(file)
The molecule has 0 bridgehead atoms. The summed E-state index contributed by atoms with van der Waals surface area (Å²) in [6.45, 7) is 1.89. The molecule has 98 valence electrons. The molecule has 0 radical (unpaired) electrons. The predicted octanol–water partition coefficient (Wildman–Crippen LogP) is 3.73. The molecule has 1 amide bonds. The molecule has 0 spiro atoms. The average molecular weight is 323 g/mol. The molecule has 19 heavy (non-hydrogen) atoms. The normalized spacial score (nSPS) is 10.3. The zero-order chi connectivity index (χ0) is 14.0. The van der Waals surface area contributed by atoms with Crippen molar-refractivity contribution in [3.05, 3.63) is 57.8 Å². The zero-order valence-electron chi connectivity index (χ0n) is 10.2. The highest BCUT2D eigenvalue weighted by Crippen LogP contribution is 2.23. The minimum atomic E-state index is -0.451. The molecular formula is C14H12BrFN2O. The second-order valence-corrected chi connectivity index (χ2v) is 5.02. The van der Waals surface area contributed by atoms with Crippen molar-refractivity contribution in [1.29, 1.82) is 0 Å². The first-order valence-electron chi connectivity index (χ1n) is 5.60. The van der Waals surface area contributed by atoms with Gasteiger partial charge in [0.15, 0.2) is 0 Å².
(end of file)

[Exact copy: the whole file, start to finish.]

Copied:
The molecule has 0 bridgehead atoms. The summed E-state index contributed by atoms with van der Waals surface area (Å²) in [6.45, 7) is 1.89. The molecule has 98 valence electrons. The molecule has 0 radical (unpaired) electrons. The predicted octanol–water partition coefficient (Wildman–Crippen LogP) is 3.73. The molecule has 1 amide bonds. The molecule has 0 spiro atoms. The average molecular weight is 323 g/mol. The molecule has 19 heavy (non-hydrogen) atoms. The normalized spacial score (nSPS) is 10.3. The zero-order chi connectivity index (χ0) is 14.0. The van der Waals surface area contributed by atoms with Crippen molar-refractivity contribution in [3.05, 3.63) is 57.8 Å². The zero-order valence-electron chi connectivity index (χ0n) is 10.2. The highest BCUT2D eigenvalue weighted by Crippen LogP contribution is 2.23. The minimum atomic E-state index is -0.451. The molecular formula is C14H12BrFN2O. The second-order valence-corrected chi connectivity index (χ2v) is 5.02. The van der Waals surface area contributed by atoms with Crippen molar-refractivity contribution in [1.29, 1.82) is 0 Å². The first-order valence-electron chi connectivity index (χ1n) is 5.60. The van der Waals surface area contributed by atoms with Gasteiger partial charge in [0.15, 0.2) is 0 Å².